WASHINGTON — Dr. Anthony Fauci has been a political lightning rod since the early days of the pandemic, lionized by the left and villainized by the right.
But with the release of a trove of Fauci’s emails this past week, Republicans’ political attacks on the nation’s top government infectious-diseases expert have gone into overdrive.
On conservative news channels, President Joe Biden’s pandemic adviser has been baselessly pilloried as a liar who misled the American people about the origins of COVID-19 to protect the Chinese government. There’s no evidence of wrongdoing, but Republican calls for his resignation have grown louder, as have demands for new investigations into the origins of the virus.
“Given what we know now, I don’t know how anyone can have confidence that he should remain in a position of public trust and authority,” said Republican Sen. Josh Hawley of Missouri, a potential presidential hopeful who is calling for Fauci’s resignation and a full congressional inquiry.
The political moves by Republicans represent a new effort to find a reliable foil in the first few months of the Biden administration, as they have struggled to turn public sentiment against the new president. So far, Biden has enjoyed widespread job approval, buoyed by the public’s broad backing of his handling of the pandemic, which 71% of Americans support, according to a recent Associated Press-NORC Center for Public Affairs Research poll.
Fauci, who has a security detail because of ongoing threats and who did not respond to a request for comment for this story, has repeatedly defended his work, saying he received thousands of emails and has never ruled out any theory.
“I still believe the most likely origin is from an animal species to a human, but I keep an absolutely open mind that if there may be other origins of that, there may be another reason, it could have been a lab leak,” Fauci said Thursday on CNN.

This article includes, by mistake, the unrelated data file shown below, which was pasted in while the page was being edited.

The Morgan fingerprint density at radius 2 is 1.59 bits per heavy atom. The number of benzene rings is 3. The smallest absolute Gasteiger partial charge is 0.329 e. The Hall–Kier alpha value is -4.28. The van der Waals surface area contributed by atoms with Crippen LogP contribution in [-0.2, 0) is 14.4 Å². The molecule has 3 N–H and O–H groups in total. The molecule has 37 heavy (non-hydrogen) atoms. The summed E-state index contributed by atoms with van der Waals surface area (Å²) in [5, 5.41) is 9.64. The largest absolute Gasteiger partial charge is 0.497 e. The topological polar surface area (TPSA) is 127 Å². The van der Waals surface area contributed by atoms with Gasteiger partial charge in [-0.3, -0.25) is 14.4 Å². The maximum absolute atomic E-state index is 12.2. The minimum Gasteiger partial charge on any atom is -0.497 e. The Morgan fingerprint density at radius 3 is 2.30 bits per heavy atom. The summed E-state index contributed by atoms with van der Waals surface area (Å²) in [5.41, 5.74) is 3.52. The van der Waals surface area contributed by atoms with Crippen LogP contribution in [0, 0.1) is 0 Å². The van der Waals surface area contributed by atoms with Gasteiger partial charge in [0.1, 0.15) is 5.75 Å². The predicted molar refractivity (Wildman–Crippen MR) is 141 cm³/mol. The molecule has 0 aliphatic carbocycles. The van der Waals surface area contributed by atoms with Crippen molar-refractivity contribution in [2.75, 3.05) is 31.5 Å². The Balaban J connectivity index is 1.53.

The doctor’s newly released emails, which span the early days of the pandemic and were obtained by BuzzFeed News and The Washington Post, show no evidence of any kind of coverup about the origin of the virus. Indeed, many of the discussions reflect the science at the time. But Republicans, including former President Donald Trump, have seized on the emails as proof of a conspiracy to obscure the source of the virus.
In one email, from Feb. 1 of last year, Kristian Andersen, a researcher at the Scripps Research Institute, wrote to Fauci, the longtime director of the US National Institute of Allergy and Infectious Diseases, about ongoing efforts to decipher the origin of the novel coronavirus.
At the time, the lab leak hypothesis was largely dismissed by experts. It has recently gained traction, though the origins of the virus remain unknown.
“The unusual features of the virus make up a really small part of the genome (0.1%) so one has to look really closely at all the sequences to see that some of the features (potentially) look engineered,” Andersen wrote. He said he and his colleagues “all find the genome inconsistent with expectations from evolutionary theory. But,” he added, “we have to look at this much more closely and there are still further analyses to be done, so those opinions could still change.”
By the next month, it turned out, they had. He and his colleagues published an article in Nature Medicine in which they concluded that it was “improbable that SARS-CoV-2 emerged through laboratory manipulation of a related SARS-CoV-like Coronavirus.”